One continues to be dismayed by the belligerence of the AFC in the talks on a new Cummingsburg Accord. Yes, negotiations are often tough, but the AFC’s use of threats, ultimatums and grandstanding I find upsetting. These tactics do not come across here as toughness; they smack of “spoilt-childness”. And, if I am the average APNU supporter, then this feeling might not be that limited. In contrast, APNU portrays a public image of calmness, patience and quiet resolve. In a word, maturity.

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The next election is indeed the mother of all elections in Guyana and we need the coalition partners to band together. The sensitivities surrounding the Cummingburg Accord, therefore, have to be carefully managed. The AFC has lazily allowed the perception (whether based in reality or not) to foster that it has lost support among critical voting blocs. The party has not to date used its political and PR assets to effectively counter this damaging narrative. Has the AFC addressed this issue in the negotiations? Has it submitted a plan on how it intends to recapture and build on its electoral support? It would help the party’s public image to do so.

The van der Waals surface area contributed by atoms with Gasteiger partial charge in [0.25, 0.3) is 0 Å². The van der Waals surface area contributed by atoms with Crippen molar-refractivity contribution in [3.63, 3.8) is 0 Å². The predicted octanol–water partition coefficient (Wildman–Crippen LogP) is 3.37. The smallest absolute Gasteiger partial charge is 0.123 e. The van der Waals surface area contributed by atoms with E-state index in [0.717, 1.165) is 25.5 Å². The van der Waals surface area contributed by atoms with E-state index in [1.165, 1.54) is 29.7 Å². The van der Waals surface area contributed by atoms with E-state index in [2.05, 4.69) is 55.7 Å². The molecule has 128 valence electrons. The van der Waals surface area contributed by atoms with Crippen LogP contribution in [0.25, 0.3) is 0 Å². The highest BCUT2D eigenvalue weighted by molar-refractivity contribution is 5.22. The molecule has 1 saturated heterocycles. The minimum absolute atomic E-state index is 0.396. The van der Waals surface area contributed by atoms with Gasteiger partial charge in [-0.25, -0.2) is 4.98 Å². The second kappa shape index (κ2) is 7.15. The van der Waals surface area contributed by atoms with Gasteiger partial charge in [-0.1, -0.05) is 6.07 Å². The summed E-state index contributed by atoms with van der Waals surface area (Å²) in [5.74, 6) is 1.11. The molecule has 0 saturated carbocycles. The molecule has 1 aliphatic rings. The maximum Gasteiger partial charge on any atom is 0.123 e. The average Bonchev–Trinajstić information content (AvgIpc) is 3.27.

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Notwithstanding, the two partners should postpone these talks for a few weeks. Use the time to call public meetings of their supporters to discuss the political stakes and to do a reality check. APNU supporters, I am sure, would want to hear from, and talk to, their leaders who are close to the heartbeat of the party, such as Volda Lawrence, Amna Ally and Aubrey Norton. After both parties have had this internal conversation and reality check, let the negotiations resume with more maturity and honesty.

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